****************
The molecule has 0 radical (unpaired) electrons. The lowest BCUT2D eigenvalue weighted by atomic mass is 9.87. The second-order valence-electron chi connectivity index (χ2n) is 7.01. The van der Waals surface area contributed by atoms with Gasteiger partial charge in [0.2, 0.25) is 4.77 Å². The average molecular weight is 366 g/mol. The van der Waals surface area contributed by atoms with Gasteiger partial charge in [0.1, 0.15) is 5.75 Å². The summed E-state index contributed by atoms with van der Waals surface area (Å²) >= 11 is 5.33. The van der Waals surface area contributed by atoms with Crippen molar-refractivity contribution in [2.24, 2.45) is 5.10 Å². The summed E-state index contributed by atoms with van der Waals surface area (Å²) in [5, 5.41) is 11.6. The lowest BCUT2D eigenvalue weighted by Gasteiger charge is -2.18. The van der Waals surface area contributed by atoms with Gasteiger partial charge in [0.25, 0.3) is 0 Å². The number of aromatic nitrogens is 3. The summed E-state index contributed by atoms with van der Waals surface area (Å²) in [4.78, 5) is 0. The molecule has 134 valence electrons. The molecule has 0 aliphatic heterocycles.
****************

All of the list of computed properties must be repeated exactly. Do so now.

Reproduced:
The molecule has 0 radical (unpaired) electrons. The lowest BCUT2D eigenvalue weighted by atomic mass is 9.87. The second-order valence-electron chi connectivity index (χ2n) is 7.01. The van der Waals surface area contributed by atoms with Gasteiger partial charge in [0.2, 0.25) is 4.77 Å². The average molecular weight is 366 g/mol. The van der Waals surface area contributed by atoms with Gasteiger partial charge in [0.1, 0.15) is 5.75 Å². The summed E-state index contributed by atoms with van der Waals surface area (Å²) >= 11 is 5.33. The van der Waals surface area contributed by atoms with Crippen molar-refractivity contribution in [2.24, 2.45) is 5.10 Å². The summed E-state index contributed by atoms with van der Waals surface area (Å²) in [5, 5.41) is 11.6. The lowest BCUT2D eigenvalue weighted by Gasteiger charge is -2.18. The van der Waals surface area contributed by atoms with Gasteiger partial charge in [0.25, 0.3) is 0 Å². The number of aromatic nitrogens is 3. The summed E-state index contributed by atoms with van der Waals surface area (Å²) in [4.78, 5) is 0. The molecule has 134 valence electrons. The molecule has 0 aliphatic heterocycles.